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Walkthrough: Creating a Web Parts Page

This walkthrough is a hands-on demonstration of the essential components and tasks for creating Web pages that use Web Parts controls in Visual Studio.

In many Web applications it is useful to be able to change the appearance of the content, as well as to allow users to select and arrange the content they want to see. ASP.NET Web Parts enable you to create Web pages that present modular content and that enable users to change the appearance and content to suit their preferences. For a general introduction to Web Parts, see ASP.NET Web Parts Overview. For an overview of the Web Parts control set, see Web Parts Control Set Overview.

During this walkthrough, you create a page that uses Web Parts controls to create a Web page that user can modify, or personalize. Tasks illustrated in this walkthrough include:

  • Adding Web Parts controls to a page.

  • Creating a custom user control and using it as a Web Parts control.

  • Enabling users to personalize the layout of the Web Parts controls on the page.

  • Enabling users to edit the appearance of a Web Parts control.

  • Enabling users to select from a catalog of available Web Parts controls.

In order to complete this walkthrough, you will need:

  • A site that can identify individual users. If you have a site already configured with ASP.NET membership, you can use that site for this walkthrough. Otherwise, the walkthrough provides instructions on how to configure your site to identify you by your Windows user account name.

  • A visual design environment for creating Web pages. This walkthrough uses Visual Studio 2005.

  • A configured personalization provider and database. Web Parts personalization is enabled by default, and it uses the SQL personalization provider (SqlPersonalizationProvider) with Microsoft SQL Server Express Edition to store personalization data. This walkthrough uses SQL Server Express and the default SQL provider. If you have SQL Server Express installed, no configuration is needed. SQL Server Express is available with Microsoft Visual Studio 2005 as an optional part of the installation, or as a free download from Microsoft.com. To use a full version of SQL Server, you must install and configure an ASP.NET application services database, and configure the SQL personalization provider to connect to that database. For details, see Creating and Configuring the Application Services Database for SQL Server.

This walkthrough requires that you have a user identity, so that your Web Parts settings can be keyed to you. If you already have a Web site configured to use membership, it is recommended that you use that site. Otherwise, you can create a new site and use your current Windows user name as your user identity.

NoteNote:

You do not need to do anything to enable Web Parts personalization; it is enabled by default for the Web Parts control set. When you first run a Web Parts page on a site, ASP.NET sets up a default personalization provider to store user personalization settings. For more information about personalization, see Web Parts Personalization Overview.

To create a new Web site

In this part of the walkthrough, you create a page that uses Web Parts controls to show static content. The first step in working with Web Parts is to create a page with these elements:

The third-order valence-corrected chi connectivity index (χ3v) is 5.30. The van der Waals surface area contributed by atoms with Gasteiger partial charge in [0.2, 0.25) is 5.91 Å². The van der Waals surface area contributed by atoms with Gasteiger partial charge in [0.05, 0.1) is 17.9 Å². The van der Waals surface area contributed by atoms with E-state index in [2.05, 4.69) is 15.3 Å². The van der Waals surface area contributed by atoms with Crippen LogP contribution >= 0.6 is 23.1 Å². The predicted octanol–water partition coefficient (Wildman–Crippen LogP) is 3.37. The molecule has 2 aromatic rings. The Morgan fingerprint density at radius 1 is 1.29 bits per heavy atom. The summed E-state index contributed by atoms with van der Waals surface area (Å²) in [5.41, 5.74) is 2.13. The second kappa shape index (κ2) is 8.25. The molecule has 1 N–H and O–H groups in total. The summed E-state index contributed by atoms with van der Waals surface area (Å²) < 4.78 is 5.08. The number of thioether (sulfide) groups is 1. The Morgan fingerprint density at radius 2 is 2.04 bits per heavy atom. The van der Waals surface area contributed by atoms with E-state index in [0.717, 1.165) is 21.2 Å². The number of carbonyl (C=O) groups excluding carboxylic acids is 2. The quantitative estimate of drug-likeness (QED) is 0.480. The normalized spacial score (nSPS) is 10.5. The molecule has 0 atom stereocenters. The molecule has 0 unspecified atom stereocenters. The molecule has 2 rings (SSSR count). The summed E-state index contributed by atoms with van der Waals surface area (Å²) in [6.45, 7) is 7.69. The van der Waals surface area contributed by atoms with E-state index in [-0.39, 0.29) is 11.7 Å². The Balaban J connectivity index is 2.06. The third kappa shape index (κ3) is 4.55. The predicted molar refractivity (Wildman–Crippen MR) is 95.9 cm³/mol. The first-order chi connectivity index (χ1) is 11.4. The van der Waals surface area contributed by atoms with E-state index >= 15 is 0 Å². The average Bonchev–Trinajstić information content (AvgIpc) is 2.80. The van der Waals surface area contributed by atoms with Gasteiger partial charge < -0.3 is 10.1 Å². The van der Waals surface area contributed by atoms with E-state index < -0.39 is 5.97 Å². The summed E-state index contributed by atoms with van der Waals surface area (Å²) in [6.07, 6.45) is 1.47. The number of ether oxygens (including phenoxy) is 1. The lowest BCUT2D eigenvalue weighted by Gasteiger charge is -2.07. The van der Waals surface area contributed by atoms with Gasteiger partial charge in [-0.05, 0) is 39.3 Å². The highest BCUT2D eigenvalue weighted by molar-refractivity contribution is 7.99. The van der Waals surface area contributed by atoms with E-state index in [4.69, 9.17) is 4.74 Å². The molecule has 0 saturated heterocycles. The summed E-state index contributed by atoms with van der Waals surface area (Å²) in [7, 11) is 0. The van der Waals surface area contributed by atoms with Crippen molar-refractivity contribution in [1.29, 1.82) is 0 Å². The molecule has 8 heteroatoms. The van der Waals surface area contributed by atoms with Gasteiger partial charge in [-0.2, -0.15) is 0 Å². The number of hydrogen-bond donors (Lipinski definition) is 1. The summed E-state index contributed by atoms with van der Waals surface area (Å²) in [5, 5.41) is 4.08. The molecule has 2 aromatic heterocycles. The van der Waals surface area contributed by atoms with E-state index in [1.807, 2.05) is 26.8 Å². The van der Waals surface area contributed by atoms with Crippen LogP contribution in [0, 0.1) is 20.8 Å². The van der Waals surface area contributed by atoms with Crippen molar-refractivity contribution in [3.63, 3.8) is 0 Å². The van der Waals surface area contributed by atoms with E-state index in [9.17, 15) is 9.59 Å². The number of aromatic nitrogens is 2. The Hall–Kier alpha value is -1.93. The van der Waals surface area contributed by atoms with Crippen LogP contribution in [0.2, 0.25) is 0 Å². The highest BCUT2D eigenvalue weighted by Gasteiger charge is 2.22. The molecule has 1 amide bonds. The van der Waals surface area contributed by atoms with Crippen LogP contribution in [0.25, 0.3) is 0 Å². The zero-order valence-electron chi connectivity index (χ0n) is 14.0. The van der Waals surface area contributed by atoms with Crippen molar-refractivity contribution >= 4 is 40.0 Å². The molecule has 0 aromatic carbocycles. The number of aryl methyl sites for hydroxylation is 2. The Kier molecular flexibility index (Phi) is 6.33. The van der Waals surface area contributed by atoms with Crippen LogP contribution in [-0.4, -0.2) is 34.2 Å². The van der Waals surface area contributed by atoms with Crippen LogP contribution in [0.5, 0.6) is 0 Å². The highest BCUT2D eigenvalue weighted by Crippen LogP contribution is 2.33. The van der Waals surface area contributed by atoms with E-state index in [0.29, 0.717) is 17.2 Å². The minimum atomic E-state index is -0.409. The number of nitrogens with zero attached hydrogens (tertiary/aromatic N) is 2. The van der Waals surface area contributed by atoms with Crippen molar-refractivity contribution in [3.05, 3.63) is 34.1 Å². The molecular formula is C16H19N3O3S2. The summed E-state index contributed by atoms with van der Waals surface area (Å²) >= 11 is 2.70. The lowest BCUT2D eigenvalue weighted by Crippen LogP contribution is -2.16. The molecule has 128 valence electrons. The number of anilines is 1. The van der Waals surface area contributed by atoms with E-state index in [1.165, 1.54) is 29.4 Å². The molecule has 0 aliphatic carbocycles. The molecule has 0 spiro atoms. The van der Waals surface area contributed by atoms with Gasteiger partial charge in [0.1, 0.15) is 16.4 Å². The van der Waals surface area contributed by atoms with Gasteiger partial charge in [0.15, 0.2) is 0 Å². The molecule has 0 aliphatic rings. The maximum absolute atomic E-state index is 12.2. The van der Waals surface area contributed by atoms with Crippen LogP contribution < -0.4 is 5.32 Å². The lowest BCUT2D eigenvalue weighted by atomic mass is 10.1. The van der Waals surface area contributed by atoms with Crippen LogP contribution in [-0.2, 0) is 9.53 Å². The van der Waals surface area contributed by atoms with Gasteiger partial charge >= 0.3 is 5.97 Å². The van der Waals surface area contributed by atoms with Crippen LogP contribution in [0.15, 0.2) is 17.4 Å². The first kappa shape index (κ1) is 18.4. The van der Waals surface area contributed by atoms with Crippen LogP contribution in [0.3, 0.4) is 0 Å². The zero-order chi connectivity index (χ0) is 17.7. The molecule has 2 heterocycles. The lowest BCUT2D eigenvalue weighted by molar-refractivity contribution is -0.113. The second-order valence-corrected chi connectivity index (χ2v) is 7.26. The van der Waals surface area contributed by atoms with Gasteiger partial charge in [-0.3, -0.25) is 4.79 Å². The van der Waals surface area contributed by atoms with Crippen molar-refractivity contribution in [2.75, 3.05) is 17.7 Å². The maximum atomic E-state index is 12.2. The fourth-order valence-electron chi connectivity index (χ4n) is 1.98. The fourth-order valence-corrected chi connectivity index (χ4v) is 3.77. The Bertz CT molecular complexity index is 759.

• A WebPartManager control, which coordinates all Web Parts controls.

  • One or more zones, which are composite controls that contain WebPart or other server controls and occupy a specified region of a page.

To create a page for containing Web Parts controls

  1. Close the default page and add a new page named WebPartsDemo.aspx.

  2. Switch to Design view.

  3. In the View menu, click Visual Aids, and then make sure that the ASP.NET Non-Visual Controls and Margins and Padding options are selected.

    This enables you to see layout tags and controls that do not have a UI.

  4. Position the insertion point in the div element.

  5. From the WebParts tab of the Toolbox, drag a WebPartManager control onto the page, between the newline character and the opening <div> tag.

    The WebPartManager control does not render any output, so it appears as a gray box on the designer surface.

  6. Add a new line just after the WebPartManager control.

  7. In the Block Format list in the toolbar, select Heading 1.

  8. In the heading, add the text "Web Parts Demonstration Page".

  9. Add a new line after the text.

  10. In the Table menu, click Insert Table, specify a table with one row and three columns, and then click OK.

  11. Drag a WebPartZone control into the left table column.

  12. Right-click the WebPartZone control, choose Properties, and set the following properties:

    ID: "SidebarZone"

    HeaderText: "Sidebar"

  13. Drag a second WebPartZone control into the middle table column and set the following properties:

    ID: "MainZone"

    HeaderText: "Main"

  14. Save the file, but do not close it yet.

Your page now has two zones that you can control separately. However, neither zone has any content, so the next step is to create content. For this walkthrough, you work with Web Parts controls that display only static content.

The layout of a Web Parts zone is specified by a ZoneTemplate element. Inside the zone template, you can add any ASP.NET control, including a custom Web Parts control, a user control, or a server control. In this walkthrough, you use the Label control to display static text. When you place a server control in a WebPartZone zone, ASP.NET treats the control as a Web Parts control at run time, which enables Web Parts features for the control.

To create content for the main zone

  1. Switch to Design view.

  2. From the Standard tab of the Toolbox, drag a Label control into the contents area of the zone whose ID property is set to MainZone.

  3. Switch to Source view.

    Notice that a ZoneTemplate element is added to wrap the Label control in the MainZone zone.

  4. Add an attribute named title to the Label control and set its value to "Content".